• Remove from oven and allow cookies to cool on the baking sheet for 10 minutes before transferring to a wire cooling rack to cool completely. 

Wednesday 18 March 2020


I am big fan of a good laksa. For those unfamiliar with what a laksa is (how have you lived is my first question!!) it is a spicy, super comforting noodle soup which stems from South East Asia, though there is much argument surrounding which country exactly can claim to be laksa's true inventor.

Think of it as kind of ramen but with a coconut-y and spicy broth and with rice noodles instead of egg noodles. It's similar to a Thai Red Thai curry but with more complex fishy notes which come from various forms of seafood that are added to the stock and I instantly fell in love with it as a dish when I first tried a bowl in Singapore 2 years.

There are lots of variations when it comes to what goes into a laksa depending on the country you are in and the cook that is making it - some come with the addition of shredded chicken, some with a very reduced almost creamy broth that makes it way less soup like, some have eggs as additional toppings and some include a mix of rice and egg noodles rather than just rice noodles, regardless I have always wanted to attempt to make laksa at home every since getting my first taste of it.

Another reason for wanting to master laksa at home is the fact that it is not actually that easy to get your hands on a good bowl of the stuff in London. However if you are too lazy to attempt the below, and I do have to say it's the kind of recipe to tackle on a slow weekend afternoon, or indeed now during social distancing when you have plenty of time on your hands anyways, with quite a bit prep and cooking time involved there are a few good spots, tried and tested by me. I mean in these very strange times I won't tell you to perhaps plan a dinner at Sambal Shiok, Laksamania or C&R in Chinatown, but a lot of these spots do deliver and offer takeaway so show some support if self isolation isn't bringing the chef out in you but you still fancy a good laksa!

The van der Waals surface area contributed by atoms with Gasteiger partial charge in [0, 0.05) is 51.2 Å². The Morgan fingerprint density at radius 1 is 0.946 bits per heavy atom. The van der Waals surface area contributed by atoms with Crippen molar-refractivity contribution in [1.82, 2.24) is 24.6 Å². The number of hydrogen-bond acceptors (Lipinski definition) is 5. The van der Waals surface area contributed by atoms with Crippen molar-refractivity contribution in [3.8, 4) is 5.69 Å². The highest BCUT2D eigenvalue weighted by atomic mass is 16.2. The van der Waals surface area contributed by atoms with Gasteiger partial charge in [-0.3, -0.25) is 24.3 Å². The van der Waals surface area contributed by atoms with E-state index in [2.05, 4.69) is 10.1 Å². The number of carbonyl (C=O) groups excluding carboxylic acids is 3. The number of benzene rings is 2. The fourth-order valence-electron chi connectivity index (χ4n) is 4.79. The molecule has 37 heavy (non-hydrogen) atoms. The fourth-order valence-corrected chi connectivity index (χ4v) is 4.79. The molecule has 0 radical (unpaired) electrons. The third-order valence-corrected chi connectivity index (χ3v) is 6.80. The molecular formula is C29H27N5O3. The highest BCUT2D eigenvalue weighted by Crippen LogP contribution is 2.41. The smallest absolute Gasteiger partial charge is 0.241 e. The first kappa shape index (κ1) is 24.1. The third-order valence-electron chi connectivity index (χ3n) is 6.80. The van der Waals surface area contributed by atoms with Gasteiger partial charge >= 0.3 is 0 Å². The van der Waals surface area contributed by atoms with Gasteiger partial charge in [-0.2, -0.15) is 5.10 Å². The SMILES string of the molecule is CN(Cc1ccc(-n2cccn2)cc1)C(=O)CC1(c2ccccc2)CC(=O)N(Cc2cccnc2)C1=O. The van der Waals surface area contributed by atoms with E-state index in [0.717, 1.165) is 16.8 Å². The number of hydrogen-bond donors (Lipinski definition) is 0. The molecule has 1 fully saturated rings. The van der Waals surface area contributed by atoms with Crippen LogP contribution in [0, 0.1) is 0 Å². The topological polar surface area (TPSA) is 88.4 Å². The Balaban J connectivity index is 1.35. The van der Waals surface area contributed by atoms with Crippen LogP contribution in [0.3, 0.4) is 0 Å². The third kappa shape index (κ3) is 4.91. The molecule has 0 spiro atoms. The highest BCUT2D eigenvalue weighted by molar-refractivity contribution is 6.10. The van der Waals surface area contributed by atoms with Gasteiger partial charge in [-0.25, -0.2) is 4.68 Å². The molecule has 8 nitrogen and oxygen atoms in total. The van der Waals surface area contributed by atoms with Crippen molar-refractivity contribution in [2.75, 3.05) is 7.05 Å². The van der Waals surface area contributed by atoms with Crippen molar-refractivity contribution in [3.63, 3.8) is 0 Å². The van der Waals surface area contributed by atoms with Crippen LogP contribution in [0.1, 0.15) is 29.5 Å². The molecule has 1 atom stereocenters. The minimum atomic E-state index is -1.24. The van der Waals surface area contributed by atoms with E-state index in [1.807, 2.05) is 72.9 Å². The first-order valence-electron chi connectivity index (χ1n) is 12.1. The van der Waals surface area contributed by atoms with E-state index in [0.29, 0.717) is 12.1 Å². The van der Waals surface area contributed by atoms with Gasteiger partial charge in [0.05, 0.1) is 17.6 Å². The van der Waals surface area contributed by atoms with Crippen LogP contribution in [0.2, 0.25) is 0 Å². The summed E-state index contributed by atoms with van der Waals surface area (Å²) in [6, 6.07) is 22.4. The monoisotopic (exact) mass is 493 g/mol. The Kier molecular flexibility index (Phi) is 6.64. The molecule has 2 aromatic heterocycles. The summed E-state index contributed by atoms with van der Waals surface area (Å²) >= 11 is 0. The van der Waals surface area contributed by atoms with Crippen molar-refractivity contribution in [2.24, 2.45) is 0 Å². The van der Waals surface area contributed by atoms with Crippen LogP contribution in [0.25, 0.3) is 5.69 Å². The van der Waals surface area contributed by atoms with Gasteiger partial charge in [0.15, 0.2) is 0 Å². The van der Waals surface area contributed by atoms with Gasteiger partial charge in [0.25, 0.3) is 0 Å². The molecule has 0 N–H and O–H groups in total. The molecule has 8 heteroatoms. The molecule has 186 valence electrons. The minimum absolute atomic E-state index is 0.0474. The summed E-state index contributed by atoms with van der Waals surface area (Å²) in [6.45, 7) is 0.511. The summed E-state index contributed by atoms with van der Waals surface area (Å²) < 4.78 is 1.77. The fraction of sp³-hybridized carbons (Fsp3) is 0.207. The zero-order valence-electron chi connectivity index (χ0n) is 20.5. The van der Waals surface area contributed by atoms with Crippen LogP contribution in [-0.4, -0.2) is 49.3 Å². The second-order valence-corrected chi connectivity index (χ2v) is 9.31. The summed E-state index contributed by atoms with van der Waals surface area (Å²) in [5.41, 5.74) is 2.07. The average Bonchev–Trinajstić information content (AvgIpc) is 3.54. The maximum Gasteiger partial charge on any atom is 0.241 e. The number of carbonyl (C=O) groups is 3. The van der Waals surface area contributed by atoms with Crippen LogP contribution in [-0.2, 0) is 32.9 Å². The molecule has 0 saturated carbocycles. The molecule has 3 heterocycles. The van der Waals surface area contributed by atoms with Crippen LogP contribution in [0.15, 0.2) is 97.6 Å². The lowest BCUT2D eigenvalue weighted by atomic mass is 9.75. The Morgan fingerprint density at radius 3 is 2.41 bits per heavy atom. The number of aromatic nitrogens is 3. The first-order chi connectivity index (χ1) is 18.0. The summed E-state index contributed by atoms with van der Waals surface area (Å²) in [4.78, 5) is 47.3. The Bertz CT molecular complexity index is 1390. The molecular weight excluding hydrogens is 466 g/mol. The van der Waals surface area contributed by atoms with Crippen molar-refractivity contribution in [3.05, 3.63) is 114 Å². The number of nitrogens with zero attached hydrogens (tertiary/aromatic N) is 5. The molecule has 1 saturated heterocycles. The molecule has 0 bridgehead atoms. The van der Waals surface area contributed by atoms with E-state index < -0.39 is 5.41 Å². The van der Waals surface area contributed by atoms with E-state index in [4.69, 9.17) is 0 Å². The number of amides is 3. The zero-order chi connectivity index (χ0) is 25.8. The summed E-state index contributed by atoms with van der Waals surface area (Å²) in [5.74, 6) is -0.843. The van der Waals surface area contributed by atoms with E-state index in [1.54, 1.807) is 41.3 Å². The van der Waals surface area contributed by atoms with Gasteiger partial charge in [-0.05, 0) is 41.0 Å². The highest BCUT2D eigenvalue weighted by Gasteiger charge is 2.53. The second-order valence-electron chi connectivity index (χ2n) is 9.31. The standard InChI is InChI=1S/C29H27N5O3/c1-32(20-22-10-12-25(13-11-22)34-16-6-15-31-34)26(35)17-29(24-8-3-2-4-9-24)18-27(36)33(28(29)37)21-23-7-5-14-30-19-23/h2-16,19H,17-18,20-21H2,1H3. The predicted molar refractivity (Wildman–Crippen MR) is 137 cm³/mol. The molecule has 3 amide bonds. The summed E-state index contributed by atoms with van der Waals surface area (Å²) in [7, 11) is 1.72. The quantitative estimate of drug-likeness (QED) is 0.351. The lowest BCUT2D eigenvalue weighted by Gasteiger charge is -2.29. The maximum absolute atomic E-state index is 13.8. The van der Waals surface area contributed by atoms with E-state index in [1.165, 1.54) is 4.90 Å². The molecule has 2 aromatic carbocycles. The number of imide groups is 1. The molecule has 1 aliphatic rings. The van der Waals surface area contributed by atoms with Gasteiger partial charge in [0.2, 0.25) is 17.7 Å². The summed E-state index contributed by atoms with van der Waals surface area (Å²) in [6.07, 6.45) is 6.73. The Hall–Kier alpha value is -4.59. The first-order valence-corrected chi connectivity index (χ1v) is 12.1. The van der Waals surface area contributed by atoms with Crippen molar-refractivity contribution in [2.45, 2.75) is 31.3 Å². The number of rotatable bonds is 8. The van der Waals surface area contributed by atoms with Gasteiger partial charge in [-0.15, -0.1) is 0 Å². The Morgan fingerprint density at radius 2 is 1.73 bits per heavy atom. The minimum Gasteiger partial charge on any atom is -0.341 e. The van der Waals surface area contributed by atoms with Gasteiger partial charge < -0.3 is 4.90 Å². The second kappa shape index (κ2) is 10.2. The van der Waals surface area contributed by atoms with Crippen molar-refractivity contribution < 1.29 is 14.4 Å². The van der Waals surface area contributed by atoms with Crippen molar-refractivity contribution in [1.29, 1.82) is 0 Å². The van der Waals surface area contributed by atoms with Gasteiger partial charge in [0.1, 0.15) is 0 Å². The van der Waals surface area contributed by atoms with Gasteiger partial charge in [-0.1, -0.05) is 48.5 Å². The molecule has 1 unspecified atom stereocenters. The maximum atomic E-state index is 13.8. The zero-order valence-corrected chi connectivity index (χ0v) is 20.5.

On another note make sure to research a good Asian supermarket near you, I have an amazing one, Longdan, literally on my road and to be honest you will struggle to find some of the more niche ingredients like dried shrimp and deep fried tofu in your normal supermarket (though worst comes worst there are substitutes and missing out a few bits will still mean a decent laksa plus there is always the internet for more random ingredients).